Every couple has conflicts, those topics that seem to turn you into instant adversaries. And whenever anyone brings one of them up, someone’s feelings end up getting hurt. Well, today’s post is for couples handling just such conflicts. Here is how to get started.
Don’t bring up complicated topics, like her spending or his mom coming to stay with you, when your spouse is tired or busy. Let them know you want to bring up something with them and agree on an appropriate place and time.
Make sure you both know the ground rules, like no name-calling, yelling, personal attacks, or any kind of uncontrolled anger. If someone breaks these rules, either spouse can call a time-out and come back to the conversation when things have settled down. Time-outs must be respected.
Both people need to feel listened to. So take turns serving as the listener and the speaker. Take ten to fifteen minutes per turn. Stop after you have both had a chance to speak.
The speaker’s job is to say how you experienced a recent installment in the conflict you’re having, giving your version of events and your feelings about it. Yes, you will have the microphone for a while, but you can’t use it to criticize your partner or introduce other topics. Avoid practical problem solving as well, at this point. Instead, open up and talk about how your mother-in-law coming to town makes you feel about yourself, your relationship, and how it connects with earlier things in your life.
Your job as listener is to bite your tongue and try to understand how your partner sees the situation. Do not contest their facts even if you think they are getting them all wrong. His/her feelings are based on that version of events, and he/she needs to be heard if you two are to relax your guard and restore the goodwill it takes to work together. This style of communication may seem forced in the beginning, but over time it will feel more natural and become a vital tool in your couple’s tool kit.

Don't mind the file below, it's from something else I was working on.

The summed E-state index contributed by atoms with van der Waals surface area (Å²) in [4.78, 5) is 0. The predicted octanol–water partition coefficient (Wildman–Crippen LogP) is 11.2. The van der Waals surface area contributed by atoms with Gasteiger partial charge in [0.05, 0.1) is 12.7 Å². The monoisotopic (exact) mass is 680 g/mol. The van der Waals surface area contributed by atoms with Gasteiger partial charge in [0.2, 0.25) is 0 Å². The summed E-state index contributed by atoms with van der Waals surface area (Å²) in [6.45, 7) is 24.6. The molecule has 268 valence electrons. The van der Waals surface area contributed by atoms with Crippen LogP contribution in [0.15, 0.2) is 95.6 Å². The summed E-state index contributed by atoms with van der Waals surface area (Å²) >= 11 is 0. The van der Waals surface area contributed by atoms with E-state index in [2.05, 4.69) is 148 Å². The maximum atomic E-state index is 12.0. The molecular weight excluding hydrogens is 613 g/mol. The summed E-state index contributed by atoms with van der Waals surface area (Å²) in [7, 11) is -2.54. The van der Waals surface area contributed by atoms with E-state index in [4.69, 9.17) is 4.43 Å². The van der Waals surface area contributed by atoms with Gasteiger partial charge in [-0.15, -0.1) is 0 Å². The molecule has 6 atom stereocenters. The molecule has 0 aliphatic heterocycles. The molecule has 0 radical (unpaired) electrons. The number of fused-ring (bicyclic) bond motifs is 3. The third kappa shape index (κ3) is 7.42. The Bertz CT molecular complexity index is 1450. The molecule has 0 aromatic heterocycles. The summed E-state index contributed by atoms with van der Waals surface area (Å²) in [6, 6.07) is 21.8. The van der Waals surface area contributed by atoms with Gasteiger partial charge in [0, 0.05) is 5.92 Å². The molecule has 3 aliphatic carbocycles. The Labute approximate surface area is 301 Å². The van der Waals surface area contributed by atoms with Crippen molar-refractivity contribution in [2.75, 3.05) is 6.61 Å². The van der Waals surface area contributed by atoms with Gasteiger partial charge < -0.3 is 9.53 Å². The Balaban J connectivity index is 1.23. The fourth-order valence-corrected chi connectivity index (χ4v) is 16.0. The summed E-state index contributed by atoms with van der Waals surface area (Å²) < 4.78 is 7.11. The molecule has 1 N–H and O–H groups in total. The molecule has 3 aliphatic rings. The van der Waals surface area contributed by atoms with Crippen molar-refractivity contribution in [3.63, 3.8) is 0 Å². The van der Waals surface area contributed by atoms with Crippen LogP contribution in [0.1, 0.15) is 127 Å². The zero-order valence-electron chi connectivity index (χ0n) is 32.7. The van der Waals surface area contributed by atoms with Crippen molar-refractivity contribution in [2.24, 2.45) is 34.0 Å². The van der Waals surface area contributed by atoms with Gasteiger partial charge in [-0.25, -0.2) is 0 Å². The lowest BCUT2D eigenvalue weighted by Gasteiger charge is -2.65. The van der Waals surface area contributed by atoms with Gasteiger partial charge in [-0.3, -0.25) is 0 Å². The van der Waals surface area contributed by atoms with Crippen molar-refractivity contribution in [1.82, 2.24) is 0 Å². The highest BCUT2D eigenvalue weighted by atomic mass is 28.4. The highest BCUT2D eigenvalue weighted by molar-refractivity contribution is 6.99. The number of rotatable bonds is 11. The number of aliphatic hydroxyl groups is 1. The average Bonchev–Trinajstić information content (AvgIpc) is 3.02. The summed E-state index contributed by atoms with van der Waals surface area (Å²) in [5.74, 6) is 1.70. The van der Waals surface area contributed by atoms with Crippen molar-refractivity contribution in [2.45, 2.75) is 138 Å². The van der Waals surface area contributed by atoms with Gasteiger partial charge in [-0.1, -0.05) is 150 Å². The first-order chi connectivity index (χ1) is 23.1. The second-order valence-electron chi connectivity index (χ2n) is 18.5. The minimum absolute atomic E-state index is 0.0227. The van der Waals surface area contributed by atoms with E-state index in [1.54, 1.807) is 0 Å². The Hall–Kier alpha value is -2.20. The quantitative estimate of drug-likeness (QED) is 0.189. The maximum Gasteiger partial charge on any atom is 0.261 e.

The listener’s job is not over until you can show that you were listening by summarizing what your partner has said and showing some compassion for how they are feeling. Remember that you don’t have to agree with someone to say that you understand. Also, you may tap into more compassion if you think of your partner’s words someday coming from your son or daughter and imagine how you would feel then.
For tougher conflicts, you should stop after one person has spoken, and let the other person have their turn the next time you sit down for this kind of heart-to-heart. If that proves too hard, each of you should try sharing something positive with each other the following time. Once that gets easier, you can get back to the more complicated stuff. If you still struggle, a couples therapist can referee and facilitate the process.
When you each feel cared for, you will be able to problem-solve. “Maybe the next time your parents come to town, they can stay in that nice hotel down the street?” you might suggest, without either apologizing for it or demanding it. Then, be ready to discuss the advantages and disadvantages with your partner. After batting a few ideas around, you can agree to a game plan, see how it goes, and take it from there.
Who knows might happen? But you’ll know you have the skills to handle it!